In some cases the contemporary manifestations for self-help urban redevelopment have been associated with gentrification and identifiable “urban pioneer” groups such as artists, recent college graduates, gays, hipsters, bougies, and yuppies with either overt or camouflaged middle class and capitalistic value systems. The tangible and marketable benefits of gentrifying neighborhoods make them hard to stop, or at least without the help of crippled macro-economies. But there are exceptions. Habitat for Humanity began using a self-help housing model twenty-five years after Flanner House completed their first pilot home. Other similar organizations have produced thousands of housing units for low- and middle-income people in a broad range of communities. Individuals, families, small cooperatives, and other groups have found ways to redevelop in varied contexts nationwide. It is important that cultural differences in approach and action in urban spaces are acknowledged in formulating the market and value systems for the control and consumption of those spaces. We know the current rules—those who are able to consistently add the most (market) value in the shortest amount of time usually win. During these “lean years” there should be an interest in limiting the potential division and conflict between the bicycle-riding, CSA-shopping hipsters taking advantage of low-cost space in inner-cities and small towns, and the people – who are often lower-income, immigrants, or racial or ethnic minorities – who have been in these communities for years. Much like Benjamin’s Angel of History, these groups often watch their communities smashed by the storm of progress, and the pioneering people that come with it.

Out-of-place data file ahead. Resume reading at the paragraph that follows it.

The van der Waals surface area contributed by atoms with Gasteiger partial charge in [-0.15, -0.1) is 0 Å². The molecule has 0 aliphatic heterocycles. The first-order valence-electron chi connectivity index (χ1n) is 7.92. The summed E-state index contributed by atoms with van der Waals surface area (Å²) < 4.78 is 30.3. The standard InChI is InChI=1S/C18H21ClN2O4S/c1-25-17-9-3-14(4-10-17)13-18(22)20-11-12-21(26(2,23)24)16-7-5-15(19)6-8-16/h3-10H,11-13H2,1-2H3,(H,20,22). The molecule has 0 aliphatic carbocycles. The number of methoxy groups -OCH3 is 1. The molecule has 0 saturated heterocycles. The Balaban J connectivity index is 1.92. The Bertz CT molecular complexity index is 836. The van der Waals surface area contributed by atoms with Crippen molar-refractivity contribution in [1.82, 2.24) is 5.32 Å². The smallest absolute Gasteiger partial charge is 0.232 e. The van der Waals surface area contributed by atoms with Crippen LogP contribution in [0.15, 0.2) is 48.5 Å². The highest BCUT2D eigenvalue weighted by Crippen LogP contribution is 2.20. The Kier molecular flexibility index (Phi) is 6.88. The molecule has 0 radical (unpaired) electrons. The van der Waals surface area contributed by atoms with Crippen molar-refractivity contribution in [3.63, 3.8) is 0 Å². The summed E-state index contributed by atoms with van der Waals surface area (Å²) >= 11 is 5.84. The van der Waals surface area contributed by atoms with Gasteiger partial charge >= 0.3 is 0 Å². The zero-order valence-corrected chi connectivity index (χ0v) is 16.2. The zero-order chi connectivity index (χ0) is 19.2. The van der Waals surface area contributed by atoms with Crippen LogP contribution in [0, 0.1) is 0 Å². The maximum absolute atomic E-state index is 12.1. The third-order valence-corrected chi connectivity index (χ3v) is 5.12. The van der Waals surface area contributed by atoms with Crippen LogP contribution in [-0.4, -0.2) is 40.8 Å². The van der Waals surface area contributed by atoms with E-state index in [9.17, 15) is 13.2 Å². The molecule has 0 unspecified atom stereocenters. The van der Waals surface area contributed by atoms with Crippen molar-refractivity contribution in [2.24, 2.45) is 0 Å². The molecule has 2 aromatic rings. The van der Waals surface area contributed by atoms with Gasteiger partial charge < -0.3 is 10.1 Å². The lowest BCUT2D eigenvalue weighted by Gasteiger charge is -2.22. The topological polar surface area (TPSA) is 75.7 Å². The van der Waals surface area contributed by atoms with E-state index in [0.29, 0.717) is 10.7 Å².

The potential for today, however, seems to be our expanding notion of community, identity, and place. After recent events in the Middle East it is no longer theoretical to say that facebook and twitter changes the way that people’s communications collectivity define their world. A 60-year old lady from the block and a 25-year old hipster can both “like” their same neighborhood CSA or locally owned juice shop. One wonders what the outcome of Dr. Osborne’s Consumer Unit would have been if he had a cool facebook page and kickstarter account. What could have Albert Moore done if modern microfinance could have helped fund his gardens, or if he could google and blog the latest cultivation techniques? Access to information and improved social connectivity are means for us to challenge and push beyond our individual moves forward, and instead toward a more comprehensive and common move forward. In this respect, I think the course of action in a Middle West community over sixty years ago seems progressive even for today. They showed that there is the potential to be a pioneer in your own back yard. They demonstrated that it is possible to colonize your own neighborhood, or even yourself. They combined community, cooperative, and corporate models to achieve their difficult yet ambitious aims. I will end with a curious piece of propaganda/prose in Flanner House’s “New Frontier” plan that I think is still an appropriate charge for us today in order to “win the future”; it states: